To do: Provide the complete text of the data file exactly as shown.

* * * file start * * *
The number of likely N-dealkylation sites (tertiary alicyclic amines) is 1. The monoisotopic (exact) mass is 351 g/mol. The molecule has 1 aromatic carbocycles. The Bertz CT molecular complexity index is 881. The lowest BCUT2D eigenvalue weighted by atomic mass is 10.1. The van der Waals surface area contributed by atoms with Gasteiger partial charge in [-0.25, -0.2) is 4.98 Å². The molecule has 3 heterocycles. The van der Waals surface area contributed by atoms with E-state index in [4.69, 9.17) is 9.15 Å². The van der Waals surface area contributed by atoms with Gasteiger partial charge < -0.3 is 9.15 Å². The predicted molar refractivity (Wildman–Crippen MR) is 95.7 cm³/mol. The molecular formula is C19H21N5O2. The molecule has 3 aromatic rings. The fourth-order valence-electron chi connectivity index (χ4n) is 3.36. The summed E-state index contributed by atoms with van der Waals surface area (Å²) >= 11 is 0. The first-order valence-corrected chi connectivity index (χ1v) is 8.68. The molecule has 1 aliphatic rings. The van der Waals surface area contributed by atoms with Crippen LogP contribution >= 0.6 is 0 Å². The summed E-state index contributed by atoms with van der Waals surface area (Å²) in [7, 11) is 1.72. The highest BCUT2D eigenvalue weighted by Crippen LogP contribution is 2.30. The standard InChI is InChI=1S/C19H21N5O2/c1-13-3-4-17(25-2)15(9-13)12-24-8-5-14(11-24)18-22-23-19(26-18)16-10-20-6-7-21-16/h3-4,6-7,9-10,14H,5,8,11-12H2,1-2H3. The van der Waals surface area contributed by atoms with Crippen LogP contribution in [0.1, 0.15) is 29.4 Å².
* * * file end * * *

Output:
The number of likely N-dealkylation sites (tertiary alicyclic amines) is 1. The monoisotopic (exact) mass is 351 g/mol. The molecule has 1 aromatic carbocycles. The Bertz CT molecular complexity index is 881. The lowest BCUT2D eigenvalue weighted by atomic mass is 10.1. The van der Waals surface area contributed by atoms with Gasteiger partial charge in [-0.25, -0.2) is 4.98 Å². The molecule has 3 heterocycles. The van der Waals surface area contributed by atoms with E-state index in [4.69, 9.17) is 9.15 Å². The van der Waals surface area contributed by atoms with Gasteiger partial charge < -0.3 is 9.15 Å². The predicted molar refractivity (Wildman–Crippen MR) is 95.7 cm³/mol. The molecular formula is C19H21N5O2. The molecule has 3 aromatic rings. The fourth-order valence-electron chi connectivity index (χ4n) is 3.36. The summed E-state index contributed by atoms with van der Waals surface area (Å²) >= 11 is 0. The first-order valence-corrected chi connectivity index (χ1v) is 8.68. The molecule has 1 aliphatic rings. The van der Waals surface area contributed by atoms with Crippen LogP contribution >= 0.6 is 0 Å². The summed E-state index contributed by atoms with van der Waals surface area (Å²) in [7, 11) is 1.72. The highest BCUT2D eigenvalue weighted by Crippen LogP contribution is 2.30. The standard InChI is InChI=1S/C19H21N5O2/c1-13-3-4-17(25-2)15(9-13)12-24-8-5-14(11-24)18-22-23-19(26-18)16-10-20-6-7-21-16/h3-4,6-7,9-10,14H,5,8,11-12H2,1-2H3. The van der Waals surface area contributed by atoms with Crippen LogP contribution in [0.1, 0.15) is 29.4 Å².